Wrapping up the trip

This post is a continuation of my earlier one covering my last few days spent in Buenos Aires.

Dino museum

I had originally considered exploring the dino bone dig sites at Neuquén, Patagonia. But it was too far away from Bariloche to fit into my schedule.

According to tripadvisor this museum was apparently well stocked with Patagonian prehistoric bones. It covered remains from as far back as the Jurassic to as most recent as the ice age and the gigantic mammals that the original Patagonian people would have encountered.

The museum was a comfortable walk from the hotel and we arrived in the afternoon after a long walkabout the city-centre. The admission price was paid and checked-in our backpacks with the guard.

musuem facade

The building itself was a huge white & red-brick building which looked like an academic institution with a late 19th century architecture.

Some ice age beasts fight it out at the entrance

one of the aquatic exhibits on display

The areas which housed the dinosaur skeletons had a very high ceiling which the largest sauropod being presented.

Various fossils and a collection of stuffed animals made up the remainder of the reasonably large collection.

The musuem also had some activity areas for children so this was a well organized educational musuem.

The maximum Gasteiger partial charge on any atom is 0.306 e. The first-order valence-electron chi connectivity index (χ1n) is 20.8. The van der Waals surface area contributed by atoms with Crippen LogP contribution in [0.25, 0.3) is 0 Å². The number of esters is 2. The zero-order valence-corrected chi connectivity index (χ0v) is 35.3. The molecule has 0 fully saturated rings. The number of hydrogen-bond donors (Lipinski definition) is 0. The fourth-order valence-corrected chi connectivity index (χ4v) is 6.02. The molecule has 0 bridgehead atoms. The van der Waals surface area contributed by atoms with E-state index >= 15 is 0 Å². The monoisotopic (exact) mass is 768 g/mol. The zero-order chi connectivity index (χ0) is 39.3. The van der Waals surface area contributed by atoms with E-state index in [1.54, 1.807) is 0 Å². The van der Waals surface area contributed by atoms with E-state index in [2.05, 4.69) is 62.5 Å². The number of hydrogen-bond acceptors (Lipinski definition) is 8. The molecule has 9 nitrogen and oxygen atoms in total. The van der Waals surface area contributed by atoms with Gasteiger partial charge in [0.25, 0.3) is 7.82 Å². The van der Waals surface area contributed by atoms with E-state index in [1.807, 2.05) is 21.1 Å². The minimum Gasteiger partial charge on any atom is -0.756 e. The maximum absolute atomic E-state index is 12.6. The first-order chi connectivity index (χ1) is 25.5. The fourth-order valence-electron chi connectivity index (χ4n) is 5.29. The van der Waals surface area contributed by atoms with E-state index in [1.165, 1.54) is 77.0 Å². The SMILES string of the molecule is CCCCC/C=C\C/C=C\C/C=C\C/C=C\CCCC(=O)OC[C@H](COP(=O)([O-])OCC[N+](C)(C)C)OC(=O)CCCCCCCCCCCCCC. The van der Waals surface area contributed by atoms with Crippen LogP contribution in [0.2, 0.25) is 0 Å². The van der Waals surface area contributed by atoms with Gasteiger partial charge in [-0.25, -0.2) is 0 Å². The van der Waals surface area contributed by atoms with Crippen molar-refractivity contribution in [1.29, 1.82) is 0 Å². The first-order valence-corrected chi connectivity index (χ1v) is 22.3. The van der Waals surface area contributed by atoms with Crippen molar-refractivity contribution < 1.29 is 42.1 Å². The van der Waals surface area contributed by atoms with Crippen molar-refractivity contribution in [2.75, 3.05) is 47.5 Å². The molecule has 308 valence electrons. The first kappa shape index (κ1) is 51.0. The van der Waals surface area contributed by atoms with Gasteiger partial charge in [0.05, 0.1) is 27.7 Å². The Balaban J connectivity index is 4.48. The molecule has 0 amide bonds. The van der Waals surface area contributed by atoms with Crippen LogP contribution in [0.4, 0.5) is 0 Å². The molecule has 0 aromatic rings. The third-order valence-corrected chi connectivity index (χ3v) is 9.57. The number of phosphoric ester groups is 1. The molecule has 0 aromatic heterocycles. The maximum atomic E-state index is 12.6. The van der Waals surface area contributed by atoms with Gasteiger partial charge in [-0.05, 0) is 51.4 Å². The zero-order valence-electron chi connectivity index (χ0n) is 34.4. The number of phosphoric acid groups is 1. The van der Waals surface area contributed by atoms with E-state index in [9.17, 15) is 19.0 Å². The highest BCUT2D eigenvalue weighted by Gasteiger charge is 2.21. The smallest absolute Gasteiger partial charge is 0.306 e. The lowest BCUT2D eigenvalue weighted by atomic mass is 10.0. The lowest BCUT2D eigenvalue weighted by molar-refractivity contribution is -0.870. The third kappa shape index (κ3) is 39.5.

By late afternoon we had our fill of dinosaur bones and we decided to move onto craving of a sweeter kind.

The heladaria

Ice cream is a serious passion in the city and you’d be hard pressed to find a barrio lacking one. The ice cream culture here seems to follow that of the Italian gelato probably brought in by Italian immigrants and encouraged by the abundance of dairy products in this country. Dulce de leche is a popular breakfast spread in Argentina and the ice cream flavour is such as potent in the sugar punch.

We picked a heladaria we encountered when walking down a barrio in-between our hotel and the natural history museum.

ice cream

I forget the flavours that I picked but I recall dulce de leche & mint being among them. They were of good quality and this proved the lonely planet evaluation to be correct.

We had dinner near the hotel before retiring to the hotel as darkness fell. This had been a busy day in terms of travelling about but necessary given the checkout the following morning. Our flight was at 9pm but we had to kill time after checkout at 10am till 6pm when the airline counters opened.

In hindsight perhaps an extra day booked at a hotel with its access to a shower and toilet would have made our return trip a more pleasant one. And boarding a 33 hour flight feeling fresh and clean would probably have been worth the extra cost (EZE airport did not have any lounges (which accepted priority pass) or public showers to ease the trip either. My only hope was the lounge showers at Dubai airport where would spend a 4 hour transit.

In any case we spent the last evening and following morning repacking our luggage for the long flight back to Singapore. After completing our packing we considered if we wanted to explore some of the other barrios of the city before heading off to the airport but given we had no shower options and the prospect of a long cramped flight back dampened our mood for sweating it out with a long walk.

Furthermore I’d covered the main points of interest in the city and felt any further travel unnecessary.

A memento